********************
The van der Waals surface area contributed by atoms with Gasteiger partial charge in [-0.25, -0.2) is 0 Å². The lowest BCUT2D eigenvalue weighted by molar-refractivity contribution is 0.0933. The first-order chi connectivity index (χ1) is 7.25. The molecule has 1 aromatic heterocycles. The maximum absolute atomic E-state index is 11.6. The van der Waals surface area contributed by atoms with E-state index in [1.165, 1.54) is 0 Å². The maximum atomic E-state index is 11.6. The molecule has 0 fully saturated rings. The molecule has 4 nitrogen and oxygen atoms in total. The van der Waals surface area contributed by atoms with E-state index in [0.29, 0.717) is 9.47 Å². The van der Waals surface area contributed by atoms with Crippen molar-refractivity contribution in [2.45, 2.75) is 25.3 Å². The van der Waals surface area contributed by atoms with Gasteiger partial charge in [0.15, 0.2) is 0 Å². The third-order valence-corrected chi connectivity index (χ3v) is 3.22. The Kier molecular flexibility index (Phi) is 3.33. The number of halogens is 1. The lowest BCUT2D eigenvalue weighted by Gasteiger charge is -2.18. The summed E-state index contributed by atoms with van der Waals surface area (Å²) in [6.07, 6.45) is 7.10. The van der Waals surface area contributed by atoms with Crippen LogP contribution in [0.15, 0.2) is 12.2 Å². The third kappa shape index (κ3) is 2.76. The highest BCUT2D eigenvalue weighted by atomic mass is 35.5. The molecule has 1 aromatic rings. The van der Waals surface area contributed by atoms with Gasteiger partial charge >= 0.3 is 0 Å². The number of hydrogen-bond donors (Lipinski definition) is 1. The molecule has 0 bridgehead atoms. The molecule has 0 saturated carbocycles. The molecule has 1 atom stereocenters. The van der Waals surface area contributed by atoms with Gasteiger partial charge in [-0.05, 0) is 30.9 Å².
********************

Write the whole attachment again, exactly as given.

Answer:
The van der Waals surface area contributed by atoms with Gasteiger partial charge in [-0.25, -0.2) is 0 Å². The lowest BCUT2D eigenvalue weighted by molar-refractivity contribution is 0.0933. The first-order chi connectivity index (χ1) is 7.25. The molecule has 1 aromatic heterocycles. The maximum absolute atomic E-state index is 11.6. The van der Waals surface area contributed by atoms with E-state index in [1.165, 1.54) is 0 Å². The maximum atomic E-state index is 11.6. The molecule has 0 fully saturated rings. The molecule has 4 nitrogen and oxygen atoms in total. The van der Waals surface area contributed by atoms with E-state index in [0.29, 0.717) is 9.47 Å². The van der Waals surface area contributed by atoms with Crippen molar-refractivity contribution in [2.45, 2.75) is 25.3 Å². The van der Waals surface area contributed by atoms with Gasteiger partial charge in [0.15, 0.2) is 0 Å². The third-order valence-corrected chi connectivity index (χ3v) is 3.22. The Kier molecular flexibility index (Phi) is 3.33. The number of halogens is 1. The lowest BCUT2D eigenvalue weighted by Gasteiger charge is -2.18. The summed E-state index contributed by atoms with van der Waals surface area (Å²) in [6.07, 6.45) is 7.10. The van der Waals surface area contributed by atoms with Crippen LogP contribution in [0.15, 0.2) is 12.2 Å². The third kappa shape index (κ3) is 2.76. The highest BCUT2D eigenvalue weighted by atomic mass is 35.5. The molecule has 1 aromatic rings. The van der Waals surface area contributed by atoms with Gasteiger partial charge >= 0.3 is 0 Å². The number of hydrogen-bond donors (Lipinski definition) is 1. The molecule has 0 bridgehead atoms. The molecule has 0 saturated carbocycles. The molecule has 1 atom stereocenters. The van der Waals surface area contributed by atoms with Gasteiger partial charge in [-0.05, 0) is 30.9 Å².